How does Hamlet being witty ("a little more than kin, and less than kind..."), scholarly (ability to rewrite/connect the play to his father and Claudius), and philosophical ("to be or not to...
How does Hamlet being witty ("a little more than kin, and less than kind..."), scholarly (ability to rewrite/connect the play to his father and Claudius), and philosophical ("to be or not to be...") make him a fascinating character, regardless of his indecisiveness?
The student’s question – how does Hamlet’s wit, intelligence, and contemplative nature make him fascinating despite his indecisiveness – contains within itself the key to its own answer. William Shakespeare, as we know well, was a fascinating figure himself (assuming, of course, that he existed in the form in which we traditionally read and study his voluminous works), his plays filled with examples of wit, intelligence, and philosophical disquisition. Whether the character is Macbeth, Romeo, Shylock, Brutus, or Hamlet, Shakespeare’s characterizations are invariably complex and multifaceted. It is the latter of that group, however, that best captures the playwright’s ability to construct a complicated and emotionally wounded figure. Romeo may be haunted by his pursuit of the girl he will never have, and Macbeth might be the instrument of his own demise (with more than a little assistance from his spouse), but the young Danish prince is literally haunted by the ghost of his deceased father and is thrust by circumstances into a level of palace intrigue the likes of which could only be conjured in the mind of William Shakespeare. Hamlet is determined to exact justice from the murder of his father by Claudius, his uncle, who has taken for his wife his predecessor’s widow, Hamlet’s mother, Queen Gertrude. It’s all rather confusing, but not far removed from the realities of the politics of the time. It is Hamlet’s plan to expose the deceit, however, that provides the play its most intriguing element. Hamlet conspires to have his uncle, Claudius, observe a play – and this is not the only time Shakespeare inserts a play within a play – in which the actors reproduce the murder of Hamlet’s late father. Act II, then, ends with the young prince contemplating his plan:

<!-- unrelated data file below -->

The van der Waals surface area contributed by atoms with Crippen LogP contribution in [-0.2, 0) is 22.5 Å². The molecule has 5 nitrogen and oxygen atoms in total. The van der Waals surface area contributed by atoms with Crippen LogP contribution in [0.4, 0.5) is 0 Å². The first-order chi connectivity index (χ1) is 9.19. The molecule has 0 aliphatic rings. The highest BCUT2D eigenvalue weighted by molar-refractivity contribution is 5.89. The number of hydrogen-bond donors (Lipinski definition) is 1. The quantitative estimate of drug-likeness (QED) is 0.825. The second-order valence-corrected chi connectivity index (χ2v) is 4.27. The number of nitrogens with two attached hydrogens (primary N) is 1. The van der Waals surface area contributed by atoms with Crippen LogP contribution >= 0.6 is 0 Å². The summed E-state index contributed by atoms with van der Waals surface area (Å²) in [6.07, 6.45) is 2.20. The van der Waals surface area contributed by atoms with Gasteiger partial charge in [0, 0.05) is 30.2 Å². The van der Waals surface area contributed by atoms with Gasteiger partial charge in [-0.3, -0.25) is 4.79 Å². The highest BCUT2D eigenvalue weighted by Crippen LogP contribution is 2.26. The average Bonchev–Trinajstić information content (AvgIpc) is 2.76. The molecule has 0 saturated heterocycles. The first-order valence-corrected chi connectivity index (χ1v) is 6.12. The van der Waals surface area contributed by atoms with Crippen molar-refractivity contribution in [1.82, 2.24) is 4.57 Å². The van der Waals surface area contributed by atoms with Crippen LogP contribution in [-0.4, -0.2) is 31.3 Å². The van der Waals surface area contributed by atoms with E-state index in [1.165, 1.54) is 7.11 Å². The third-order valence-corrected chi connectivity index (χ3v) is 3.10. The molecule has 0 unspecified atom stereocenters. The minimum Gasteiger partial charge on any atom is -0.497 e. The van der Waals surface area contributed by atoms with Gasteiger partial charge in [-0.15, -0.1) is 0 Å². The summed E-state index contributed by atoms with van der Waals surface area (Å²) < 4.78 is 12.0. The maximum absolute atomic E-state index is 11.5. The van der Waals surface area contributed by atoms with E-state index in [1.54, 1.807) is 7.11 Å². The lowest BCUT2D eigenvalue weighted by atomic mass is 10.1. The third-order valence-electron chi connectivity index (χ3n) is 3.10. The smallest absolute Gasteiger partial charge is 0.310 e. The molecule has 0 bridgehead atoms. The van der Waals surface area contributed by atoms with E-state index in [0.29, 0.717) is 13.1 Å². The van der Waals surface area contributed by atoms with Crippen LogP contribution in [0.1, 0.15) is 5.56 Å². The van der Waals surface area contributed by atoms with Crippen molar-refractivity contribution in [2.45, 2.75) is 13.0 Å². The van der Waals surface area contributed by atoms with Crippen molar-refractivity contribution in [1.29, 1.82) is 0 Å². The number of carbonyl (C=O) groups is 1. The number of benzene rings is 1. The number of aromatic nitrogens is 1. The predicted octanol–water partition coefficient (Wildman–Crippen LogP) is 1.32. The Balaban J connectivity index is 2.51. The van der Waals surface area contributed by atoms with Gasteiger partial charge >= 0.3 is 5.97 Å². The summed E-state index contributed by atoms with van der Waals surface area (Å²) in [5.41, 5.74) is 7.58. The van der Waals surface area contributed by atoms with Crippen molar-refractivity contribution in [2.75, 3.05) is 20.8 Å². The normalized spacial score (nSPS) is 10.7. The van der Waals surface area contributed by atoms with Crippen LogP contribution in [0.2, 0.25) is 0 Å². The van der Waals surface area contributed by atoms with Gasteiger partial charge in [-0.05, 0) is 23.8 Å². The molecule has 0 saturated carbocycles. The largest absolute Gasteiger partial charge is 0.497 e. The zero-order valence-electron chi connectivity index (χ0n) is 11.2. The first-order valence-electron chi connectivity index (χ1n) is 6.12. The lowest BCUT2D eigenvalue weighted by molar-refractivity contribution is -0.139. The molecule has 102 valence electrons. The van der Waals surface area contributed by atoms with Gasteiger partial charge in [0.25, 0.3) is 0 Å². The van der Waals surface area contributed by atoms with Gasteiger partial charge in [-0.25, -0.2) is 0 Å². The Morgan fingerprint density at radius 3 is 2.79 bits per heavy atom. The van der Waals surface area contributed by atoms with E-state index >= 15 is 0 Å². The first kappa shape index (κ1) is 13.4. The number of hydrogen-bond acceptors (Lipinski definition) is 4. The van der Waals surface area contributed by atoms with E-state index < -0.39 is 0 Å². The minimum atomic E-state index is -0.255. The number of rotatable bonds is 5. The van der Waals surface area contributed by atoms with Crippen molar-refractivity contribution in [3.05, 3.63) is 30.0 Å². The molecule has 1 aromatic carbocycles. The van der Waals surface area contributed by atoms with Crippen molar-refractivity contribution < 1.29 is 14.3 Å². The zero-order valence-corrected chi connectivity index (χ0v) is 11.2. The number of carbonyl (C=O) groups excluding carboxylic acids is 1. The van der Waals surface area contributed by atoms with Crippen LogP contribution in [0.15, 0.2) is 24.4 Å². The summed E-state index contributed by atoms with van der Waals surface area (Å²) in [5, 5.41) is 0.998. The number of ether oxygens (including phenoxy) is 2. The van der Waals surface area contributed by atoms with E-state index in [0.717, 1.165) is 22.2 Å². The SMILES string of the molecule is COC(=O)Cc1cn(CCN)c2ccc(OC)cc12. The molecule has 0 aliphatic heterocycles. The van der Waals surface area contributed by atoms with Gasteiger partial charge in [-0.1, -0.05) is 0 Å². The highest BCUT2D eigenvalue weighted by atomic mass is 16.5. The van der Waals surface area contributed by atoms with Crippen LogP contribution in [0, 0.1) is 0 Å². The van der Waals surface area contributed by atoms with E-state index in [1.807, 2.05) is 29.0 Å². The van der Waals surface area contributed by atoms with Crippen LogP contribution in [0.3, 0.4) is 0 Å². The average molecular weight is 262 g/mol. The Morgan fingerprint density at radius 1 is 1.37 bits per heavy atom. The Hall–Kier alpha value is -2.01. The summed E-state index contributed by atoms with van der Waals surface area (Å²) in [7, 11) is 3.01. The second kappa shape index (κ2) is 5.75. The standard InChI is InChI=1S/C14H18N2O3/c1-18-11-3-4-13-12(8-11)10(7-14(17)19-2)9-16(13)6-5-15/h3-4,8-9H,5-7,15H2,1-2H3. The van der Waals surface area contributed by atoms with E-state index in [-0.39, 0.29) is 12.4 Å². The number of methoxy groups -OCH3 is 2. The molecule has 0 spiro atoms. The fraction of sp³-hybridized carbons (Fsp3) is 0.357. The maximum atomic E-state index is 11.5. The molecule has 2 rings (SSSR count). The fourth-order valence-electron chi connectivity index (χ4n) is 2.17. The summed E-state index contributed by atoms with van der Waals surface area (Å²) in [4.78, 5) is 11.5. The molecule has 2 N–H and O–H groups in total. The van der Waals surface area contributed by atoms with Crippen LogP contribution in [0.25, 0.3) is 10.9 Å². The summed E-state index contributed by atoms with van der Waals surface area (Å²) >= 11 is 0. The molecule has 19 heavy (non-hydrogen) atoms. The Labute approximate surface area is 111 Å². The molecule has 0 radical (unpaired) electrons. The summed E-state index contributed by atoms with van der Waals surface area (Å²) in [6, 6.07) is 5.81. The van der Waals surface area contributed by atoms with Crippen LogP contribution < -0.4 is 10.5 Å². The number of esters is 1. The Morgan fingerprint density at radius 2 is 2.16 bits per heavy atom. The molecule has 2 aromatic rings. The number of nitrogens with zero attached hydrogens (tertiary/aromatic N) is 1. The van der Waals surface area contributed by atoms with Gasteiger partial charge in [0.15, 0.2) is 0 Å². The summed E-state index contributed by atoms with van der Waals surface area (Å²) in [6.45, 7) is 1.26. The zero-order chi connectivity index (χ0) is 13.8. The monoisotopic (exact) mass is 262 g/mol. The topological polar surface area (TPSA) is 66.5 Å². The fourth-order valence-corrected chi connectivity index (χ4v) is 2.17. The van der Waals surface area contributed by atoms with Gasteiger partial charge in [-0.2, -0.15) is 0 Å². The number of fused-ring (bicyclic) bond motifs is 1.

I'll have these players
Play something like the murder of my father
Before mine uncle: I'll observe his looks;
I'll tent him to the quick: if he but blench,
I know my course. The spirit that I have seen
May be the devil: and the devil hath power
To assume a pleasing shape; yea, and perhaps
Out of my weakness and my melancholy,
As he is very potent with such spirits,
Abuses me to damn me: I'll have grounds
More relative than this: the play's the thing
Wherein I'll catch the conscience of the king.
“The play’s the thing,” indeed. Shakespeare knew of what he wrote. Hamlet has feigned mental illness, brilliantly subverting the attempts of his “friends,” Rosencrantz and Guildenstern, to ascertain his true state of mind. It is early in the next act, however, that we are exposed to the depth of this troubled young man’s wounded soul. Hamlet’s most famous soliloquy, of course, is precisely the one cited by the student, which occurs in Act III, Scene I:
“To be, or not to be: that is the question:
Whether 'tis nobler in the mind to suffer
The slings and arrows of outrageous fortune,
Or to take arms against a sea of troubles,
And by opposing end them?”
Hamlet is mentally exhausted. He not only mourns his father’s death, but is informed by the ghost of his father of the true nature of the former king’s demise. This is a lot of weight for the prince to carry on his shoulders, and he is uncertain, despite having conceptualized and set into motion his plan to expose the truth of his father’s death, whether he can continue to live with this emotional baggage.
Shakespeare, as noted above, incorporated into Hamlet (full title: The Tragedy of Hamlet, Prince of Denmark) the full reservoir of literary devices at his disposal. Even the most tragic of his plays include instances of comedic relief, whether it is Juliet’s elderly nurse, or Hamlet’s aforementioned friends as well as the titular character himself. It is Hamlet’s emotional complexity, however, that makes him a riveting, or fascinating figure. Not for nothing is the above cited soliloquy such an important part of our contemporary lexicon. Hamlet is fascinating for the emotional turmoil to which he is subjected by an apparition upon which he stumbles and that reveals itself to be the spirit of his late father. His destiny is set when he his commanded by this ghost to avenge his father’s death, the true nature of which had heretofore remained unknown to the presumably naïve young prince (“Revenge his foul and most unnatural murder,” commands the spirit, in reference to the late king of Denmark).
Whether one views Hamlet as fascinating is entirely subjective. One need not view Shakespeare’s character as such. If one does conclude, however, that this character is fascinating – and many of us do subscribe to that characterization – then it is a product of the very characteristics cited by the student in the question. The humor Hamlet displays is but a byproduct of his eternally troubled mind. What makes him most interesting is his tormented soul, and his intensely-felt desire to close his eyes and let the realities that confront him disappear from his vision.
Sorry, I meant fascinating, not fantastic. Here are the quotes to help illustrate what I mean by the traits:
1.) Witty — "A little less than kin, and less than kind"
2.) Scholarly — "You could, for a need, study a speech of some dozen or sixteen lines which I would set down and insert in ’t, could you not?"
3.) Philosophical — "To be or not to be" soliloquy